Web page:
Quantum struggles to break restraining chains
It hasn't got its growth taped - yet
Comment Still making a loss, still facing revenue declines, still making progress; that's Quantum's fiscal 2009 story in a nutshell.
Rick Belluzzo's company recorded final fiscal 2010 revenues of $164.45m, down from the year-ago quarter's $168m. There was a loss of $4.37m, an improvement on the year-ago loss of $11.9m.
The full year results provide a more pleasing picture. Fiscal 2010 revenues were $681.43m, down, as expected, from fiscal 2008's $809m. But in a pleasant surprise, fiscal 2010 net income was positive, a profit of $16.63m, as opposed to fiscal 2009's thumping loss of $358.3m.
Other good things were the fiscal 2010 profit, Quantum's best such performance in eight years, and the year's 41.1 per cent gross margin, the best for nine years.
There's visible progress in moving Quantum away from the declining tape market and OEM sales and towards the sunny prospects of disk-based and software products. Belluzzo said that DXi deduplicating storage arrays recorded good growth and the StorNext file system layered on a SAN made progress too.
These two products are expected by Belluzzo to be main drivers of growth in fiscal 2011 where Quantum's focus is going to be firmly on revenue growth. Quantum now describes itself as a storage systems company, not a tape or a data protection company.
Disk systems revenue in fiscal 2010 were $95m, compared to $23m in fiscal 2009. Its other focus is to move to Quantum-branded product sales and away from OEM sales. There's progress here too, branded business in fiscal 2010 being 74 per cent of non-royalty revenues, up from 67 per cent a year ago.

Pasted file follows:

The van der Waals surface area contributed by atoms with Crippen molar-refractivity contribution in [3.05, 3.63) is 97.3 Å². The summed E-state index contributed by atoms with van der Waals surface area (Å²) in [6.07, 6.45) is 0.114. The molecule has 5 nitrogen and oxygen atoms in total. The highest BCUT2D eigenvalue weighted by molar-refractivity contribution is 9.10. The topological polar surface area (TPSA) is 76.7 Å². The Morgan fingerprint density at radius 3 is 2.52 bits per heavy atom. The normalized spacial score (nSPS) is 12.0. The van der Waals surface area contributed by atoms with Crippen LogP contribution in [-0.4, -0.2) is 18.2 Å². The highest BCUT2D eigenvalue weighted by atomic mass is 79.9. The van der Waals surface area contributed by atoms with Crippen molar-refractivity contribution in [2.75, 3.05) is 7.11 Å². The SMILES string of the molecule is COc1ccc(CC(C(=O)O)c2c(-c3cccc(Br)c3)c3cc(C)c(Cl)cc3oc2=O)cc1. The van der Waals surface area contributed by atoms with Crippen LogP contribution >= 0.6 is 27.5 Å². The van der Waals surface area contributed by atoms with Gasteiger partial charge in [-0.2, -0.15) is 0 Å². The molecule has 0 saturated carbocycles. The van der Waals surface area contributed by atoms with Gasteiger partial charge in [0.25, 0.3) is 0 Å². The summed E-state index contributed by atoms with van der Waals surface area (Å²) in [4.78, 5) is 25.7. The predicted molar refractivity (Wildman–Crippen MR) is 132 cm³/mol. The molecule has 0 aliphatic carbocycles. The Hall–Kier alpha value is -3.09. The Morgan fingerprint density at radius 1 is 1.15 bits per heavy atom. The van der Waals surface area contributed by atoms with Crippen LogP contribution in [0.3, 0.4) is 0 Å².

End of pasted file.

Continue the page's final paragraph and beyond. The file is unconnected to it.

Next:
It's very, very hard for an established company in a declining market sector like tape to break free of the restraining chains and become a growth star. Such companies are rarely first into a booming market and garner second-level benefits, not the first-level ones enjoyed by companies like Data Domain who face no legacy baggage constraints.
Quantum is far from abandoning the tape market, launching new libraries and LTO5 kit recently. However, its disk and software revenues are still not growing fast enough to compensate for declining tape system revenues, and the fiscal 2009-2009 revenue decline is mostly due to lower OEM revenues, meaning lower tape system revenues.
Will Quantum break free of its past in its fiscal 2011? That depends on how well it rides the deduplication wave, where Data Domain recently introduced OST-based deduplication pre-processing to Symantec media servers and gained a substantial performance boost. Quantum surely must do the same thing as fast as possible - it already supports OST - and extend the same facilities to the other backup software suppliers equally quickly. It simply cannot afford to get trounced and left behind by Data Domain.
Secondly, in El Reg's view, Quantum must keep an eye on the inline deduplication of primary data being offered by Nimbus Data and WhipTail and, as soon as the performance and longevity claims are substantiated, leap into the market with flash-based DXi products and lead the market.
Then, of course, there is the cloud. Quantum needs a strategy, and could partner with a cloud service and product supplier, such as Nirvanix to have old and inactive data squirted off from DXi boxes to the cloud. You can imagine Belluzzo's eyebrows raising at this: "More trouble. Don't you realise that tape is the best and cheapest long-term data archival storage medium?"
Granted, Quantum gets bennies from linking its disk boxes to its Scalar libraries in an overall D2D2T scheme but the world is moving on, on towards D2D2C where C means cloud. It's no use being in denial; it's happening and Quantum needs, we feel, a cloud strategy as well as a tape strategy. If it could store tape data in the cloud then that would be a neat and unique trick to pull.
Back to earth and the DXi products; the StorNext software doesn't have such good growth prospects in our view, and the key to earning much more cash in its current and next financial years is the DXi line. It has to succeed for Quantum to succeed in becoming a growth company again. ®
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